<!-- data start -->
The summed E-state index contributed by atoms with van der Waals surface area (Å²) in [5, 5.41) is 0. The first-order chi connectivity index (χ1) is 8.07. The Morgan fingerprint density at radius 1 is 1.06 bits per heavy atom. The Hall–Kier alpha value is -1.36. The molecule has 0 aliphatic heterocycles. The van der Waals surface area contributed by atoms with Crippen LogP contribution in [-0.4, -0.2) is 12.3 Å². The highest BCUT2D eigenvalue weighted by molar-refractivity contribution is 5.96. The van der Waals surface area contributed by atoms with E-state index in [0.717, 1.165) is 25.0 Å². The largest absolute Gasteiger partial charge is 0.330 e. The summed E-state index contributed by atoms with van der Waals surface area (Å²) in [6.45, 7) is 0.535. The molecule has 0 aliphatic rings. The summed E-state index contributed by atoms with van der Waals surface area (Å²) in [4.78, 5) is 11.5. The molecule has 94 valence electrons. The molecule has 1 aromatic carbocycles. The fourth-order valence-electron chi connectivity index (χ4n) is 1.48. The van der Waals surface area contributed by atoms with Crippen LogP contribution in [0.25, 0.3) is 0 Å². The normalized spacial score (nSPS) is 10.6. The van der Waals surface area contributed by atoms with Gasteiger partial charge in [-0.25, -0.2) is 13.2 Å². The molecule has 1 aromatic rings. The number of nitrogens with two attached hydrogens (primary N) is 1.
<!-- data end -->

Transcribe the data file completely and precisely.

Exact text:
The summed E-state index contributed by atoms with van der Waals surface area (Å²) in [5, 5.41) is 0. The first-order chi connectivity index (χ1) is 8.07. The Morgan fingerprint density at radius 1 is 1.06 bits per heavy atom. The Hall–Kier alpha value is -1.36. The molecule has 0 aliphatic heterocycles. The van der Waals surface area contributed by atoms with Crippen LogP contribution in [-0.4, -0.2) is 12.3 Å². The highest BCUT2D eigenvalue weighted by molar-refractivity contribution is 5.96. The van der Waals surface area contributed by atoms with E-state index in [0.717, 1.165) is 25.0 Å². The largest absolute Gasteiger partial charge is 0.330 e. The summed E-state index contributed by atoms with van der Waals surface area (Å²) in [6.45, 7) is 0.535. The molecule has 0 aliphatic rings. The summed E-state index contributed by atoms with van der Waals surface area (Å²) in [4.78, 5) is 11.5. The molecule has 94 valence electrons. The molecule has 1 aromatic carbocycles. The fourth-order valence-electron chi connectivity index (χ4n) is 1.48. The van der Waals surface area contributed by atoms with Crippen LogP contribution in [0.25, 0.3) is 0 Å². The normalized spacial score (nSPS) is 10.6. The van der Waals surface area contributed by atoms with Gasteiger partial charge in [-0.25, -0.2) is 13.2 Å². The molecule has 1 aromatic rings. The number of nitrogens with two attached hydrogens (primary N) is 1.